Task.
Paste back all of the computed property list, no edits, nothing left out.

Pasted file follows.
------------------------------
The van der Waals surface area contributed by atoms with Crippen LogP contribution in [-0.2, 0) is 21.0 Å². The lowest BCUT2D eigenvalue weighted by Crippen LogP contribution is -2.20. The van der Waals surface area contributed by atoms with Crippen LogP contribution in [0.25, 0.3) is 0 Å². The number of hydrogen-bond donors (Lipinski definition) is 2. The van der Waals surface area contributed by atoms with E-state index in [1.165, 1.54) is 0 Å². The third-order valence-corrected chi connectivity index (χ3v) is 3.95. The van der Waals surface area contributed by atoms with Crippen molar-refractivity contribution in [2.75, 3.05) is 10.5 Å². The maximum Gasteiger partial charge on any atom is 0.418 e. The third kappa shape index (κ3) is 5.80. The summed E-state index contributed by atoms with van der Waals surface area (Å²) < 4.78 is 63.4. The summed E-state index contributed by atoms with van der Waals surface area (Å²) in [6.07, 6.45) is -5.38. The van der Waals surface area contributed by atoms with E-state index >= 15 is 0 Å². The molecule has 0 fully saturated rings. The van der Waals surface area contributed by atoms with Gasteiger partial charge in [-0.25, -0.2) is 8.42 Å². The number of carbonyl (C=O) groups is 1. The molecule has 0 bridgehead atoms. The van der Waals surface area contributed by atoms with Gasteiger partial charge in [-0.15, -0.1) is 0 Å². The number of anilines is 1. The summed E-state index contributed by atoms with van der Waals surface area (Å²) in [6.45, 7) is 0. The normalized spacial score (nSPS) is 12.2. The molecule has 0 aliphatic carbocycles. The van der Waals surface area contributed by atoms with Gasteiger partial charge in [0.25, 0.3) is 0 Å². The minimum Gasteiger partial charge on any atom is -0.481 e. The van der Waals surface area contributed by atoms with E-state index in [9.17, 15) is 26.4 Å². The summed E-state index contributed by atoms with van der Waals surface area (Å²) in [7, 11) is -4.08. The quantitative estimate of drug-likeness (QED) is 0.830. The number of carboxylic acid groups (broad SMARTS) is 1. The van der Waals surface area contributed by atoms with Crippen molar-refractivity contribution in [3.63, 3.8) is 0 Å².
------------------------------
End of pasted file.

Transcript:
The van der Waals surface area contributed by atoms with Crippen LogP contribution in [-0.2, 0) is 21.0 Å². The lowest BCUT2D eigenvalue weighted by Crippen LogP contribution is -2.20. The van der Waals surface area contributed by atoms with Crippen LogP contribution in [0.25, 0.3) is 0 Å². The number of hydrogen-bond donors (Lipinski definition) is 2. The van der Waals surface area contributed by atoms with E-state index in [1.165, 1.54) is 0 Å². The third-order valence-corrected chi connectivity index (χ3v) is 3.95. The van der Waals surface area contributed by atoms with Crippen molar-refractivity contribution in [2.75, 3.05) is 10.5 Å². The maximum Gasteiger partial charge on any atom is 0.418 e. The third kappa shape index (κ3) is 5.80. The summed E-state index contributed by atoms with van der Waals surface area (Å²) < 4.78 is 63.4. The summed E-state index contributed by atoms with van der Waals surface area (Å²) in [6.07, 6.45) is -5.38. The van der Waals surface area contributed by atoms with E-state index >= 15 is 0 Å². The molecule has 0 fully saturated rings. The van der Waals surface area contributed by atoms with Gasteiger partial charge in [-0.25, -0.2) is 8.42 Å². The number of carbonyl (C=O) groups is 1. The molecule has 0 bridgehead atoms. The van der Waals surface area contributed by atoms with Gasteiger partial charge in [-0.15, -0.1) is 0 Å². The number of anilines is 1. The summed E-state index contributed by atoms with van der Waals surface area (Å²) in [6.45, 7) is 0. The normalized spacial score (nSPS) is 12.2. The molecule has 0 aliphatic carbocycles. The van der Waals surface area contributed by atoms with Gasteiger partial charge in [0.25, 0.3) is 0 Å². The minimum Gasteiger partial charge on any atom is -0.481 e. The van der Waals surface area contributed by atoms with E-state index in [9.17, 15) is 26.4 Å². The summed E-state index contributed by atoms with van der Waals surface area (Å²) in [7, 11) is -4.08. The quantitative estimate of drug-likeness (QED) is 0.830. The number of carboxylic acid groups (broad SMARTS) is 1. The van der Waals surface area contributed by atoms with Crippen molar-refractivity contribution in [3.63, 3.8) is 0 Å².